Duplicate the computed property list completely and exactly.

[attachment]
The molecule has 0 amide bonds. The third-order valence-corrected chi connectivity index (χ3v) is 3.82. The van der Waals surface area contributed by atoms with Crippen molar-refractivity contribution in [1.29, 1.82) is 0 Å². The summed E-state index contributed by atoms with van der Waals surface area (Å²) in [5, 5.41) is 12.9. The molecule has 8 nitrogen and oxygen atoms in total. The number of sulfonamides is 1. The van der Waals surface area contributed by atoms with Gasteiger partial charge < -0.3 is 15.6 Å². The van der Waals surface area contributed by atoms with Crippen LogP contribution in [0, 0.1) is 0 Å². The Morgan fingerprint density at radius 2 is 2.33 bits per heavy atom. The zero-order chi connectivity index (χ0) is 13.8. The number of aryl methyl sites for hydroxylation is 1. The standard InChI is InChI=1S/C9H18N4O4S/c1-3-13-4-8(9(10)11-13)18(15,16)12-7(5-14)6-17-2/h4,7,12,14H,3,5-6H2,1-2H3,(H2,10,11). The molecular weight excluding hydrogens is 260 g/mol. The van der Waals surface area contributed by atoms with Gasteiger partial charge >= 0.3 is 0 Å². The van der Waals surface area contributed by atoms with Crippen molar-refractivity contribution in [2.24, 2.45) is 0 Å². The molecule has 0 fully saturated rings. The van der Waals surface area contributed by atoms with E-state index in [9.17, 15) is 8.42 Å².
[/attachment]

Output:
The molecule has 0 amide bonds. The third-order valence-corrected chi connectivity index (χ3v) is 3.82. The van der Waals surface area contributed by atoms with Crippen molar-refractivity contribution in [1.29, 1.82) is 0 Å². The summed E-state index contributed by atoms with van der Waals surface area (Å²) in [5, 5.41) is 12.9. The molecule has 8 nitrogen and oxygen atoms in total. The number of sulfonamides is 1. The van der Waals surface area contributed by atoms with Gasteiger partial charge < -0.3 is 15.6 Å². The van der Waals surface area contributed by atoms with Crippen LogP contribution in [0, 0.1) is 0 Å². The Morgan fingerprint density at radius 2 is 2.33 bits per heavy atom. The zero-order chi connectivity index (χ0) is 13.8. The number of aryl methyl sites for hydroxylation is 1. The standard InChI is InChI=1S/C9H18N4O4S/c1-3-13-4-8(9(10)11-13)18(15,16)12-7(5-14)6-17-2/h4,7,12,14H,3,5-6H2,1-2H3,(H2,10,11). The molecular weight excluding hydrogens is 260 g/mol. The van der Waals surface area contributed by atoms with Gasteiger partial charge >= 0.3 is 0 Å². The van der Waals surface area contributed by atoms with Crippen molar-refractivity contribution in [2.24, 2.45) is 0 Å². The molecule has 0 fully saturated rings. The van der Waals surface area contributed by atoms with E-state index in [9.17, 15) is 8.42 Å².